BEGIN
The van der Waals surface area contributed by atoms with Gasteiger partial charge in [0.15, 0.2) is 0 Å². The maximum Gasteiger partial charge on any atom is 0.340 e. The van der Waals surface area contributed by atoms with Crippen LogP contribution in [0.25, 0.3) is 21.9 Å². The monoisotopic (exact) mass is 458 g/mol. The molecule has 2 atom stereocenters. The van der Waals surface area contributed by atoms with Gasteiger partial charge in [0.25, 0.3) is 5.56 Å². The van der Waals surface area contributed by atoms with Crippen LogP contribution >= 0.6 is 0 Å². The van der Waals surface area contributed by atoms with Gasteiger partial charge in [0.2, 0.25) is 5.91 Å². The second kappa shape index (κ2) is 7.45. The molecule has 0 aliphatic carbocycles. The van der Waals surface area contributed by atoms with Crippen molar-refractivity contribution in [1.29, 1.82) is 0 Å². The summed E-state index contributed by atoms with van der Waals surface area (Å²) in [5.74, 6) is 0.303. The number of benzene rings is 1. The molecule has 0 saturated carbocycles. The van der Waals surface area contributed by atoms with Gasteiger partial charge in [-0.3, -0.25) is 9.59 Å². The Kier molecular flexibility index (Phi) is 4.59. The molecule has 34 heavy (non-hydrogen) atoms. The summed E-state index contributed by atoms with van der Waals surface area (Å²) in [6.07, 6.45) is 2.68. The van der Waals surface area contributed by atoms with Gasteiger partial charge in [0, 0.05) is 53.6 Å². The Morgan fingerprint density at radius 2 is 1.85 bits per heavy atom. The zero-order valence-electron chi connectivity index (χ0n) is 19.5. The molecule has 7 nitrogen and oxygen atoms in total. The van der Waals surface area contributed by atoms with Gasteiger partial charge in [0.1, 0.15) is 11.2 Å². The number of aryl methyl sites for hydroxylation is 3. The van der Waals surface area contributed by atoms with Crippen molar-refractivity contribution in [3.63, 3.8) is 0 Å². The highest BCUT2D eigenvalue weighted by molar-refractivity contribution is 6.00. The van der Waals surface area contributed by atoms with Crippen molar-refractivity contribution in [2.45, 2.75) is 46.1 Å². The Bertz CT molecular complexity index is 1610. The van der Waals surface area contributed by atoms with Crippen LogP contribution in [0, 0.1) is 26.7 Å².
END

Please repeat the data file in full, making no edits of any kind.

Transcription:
The van der Waals surface area contributed by atoms with Gasteiger partial charge in [0.15, 0.2) is 0 Å². The maximum Gasteiger partial charge on any atom is 0.340 e. The van der Waals surface area contributed by atoms with Crippen LogP contribution in [0.25, 0.3) is 21.9 Å². The monoisotopic (exact) mass is 458 g/mol. The molecule has 2 atom stereocenters. The van der Waals surface area contributed by atoms with Gasteiger partial charge in [0.25, 0.3) is 5.56 Å². The van der Waals surface area contributed by atoms with Crippen LogP contribution >= 0.6 is 0 Å². The van der Waals surface area contributed by atoms with Gasteiger partial charge in [0.2, 0.25) is 5.91 Å². The second kappa shape index (κ2) is 7.45. The molecule has 0 aliphatic carbocycles. The van der Waals surface area contributed by atoms with Crippen molar-refractivity contribution in [1.29, 1.82) is 0 Å². The summed E-state index contributed by atoms with van der Waals surface area (Å²) in [5.74, 6) is 0.303. The number of benzene rings is 1. The molecule has 0 saturated carbocycles. The van der Waals surface area contributed by atoms with Gasteiger partial charge in [-0.3, -0.25) is 9.59 Å². The Kier molecular flexibility index (Phi) is 4.59. The molecule has 34 heavy (non-hydrogen) atoms. The summed E-state index contributed by atoms with van der Waals surface area (Å²) in [6.07, 6.45) is 2.68. The van der Waals surface area contributed by atoms with Gasteiger partial charge in [0, 0.05) is 53.6 Å². The Morgan fingerprint density at radius 2 is 1.85 bits per heavy atom. The zero-order valence-electron chi connectivity index (χ0n) is 19.5. The molecule has 7 nitrogen and oxygen atoms in total. The van der Waals surface area contributed by atoms with Gasteiger partial charge in [0.1, 0.15) is 11.2 Å². The number of aryl methyl sites for hydroxylation is 3. The van der Waals surface area contributed by atoms with Crippen molar-refractivity contribution in [3.63, 3.8) is 0 Å². The highest BCUT2D eigenvalue weighted by molar-refractivity contribution is 6.00. The van der Waals surface area contributed by atoms with Crippen molar-refractivity contribution in [2.45, 2.75) is 46.1 Å². The Bertz CT molecular complexity index is 1610. The van der Waals surface area contributed by atoms with Crippen LogP contribution in [0, 0.1) is 26.7 Å².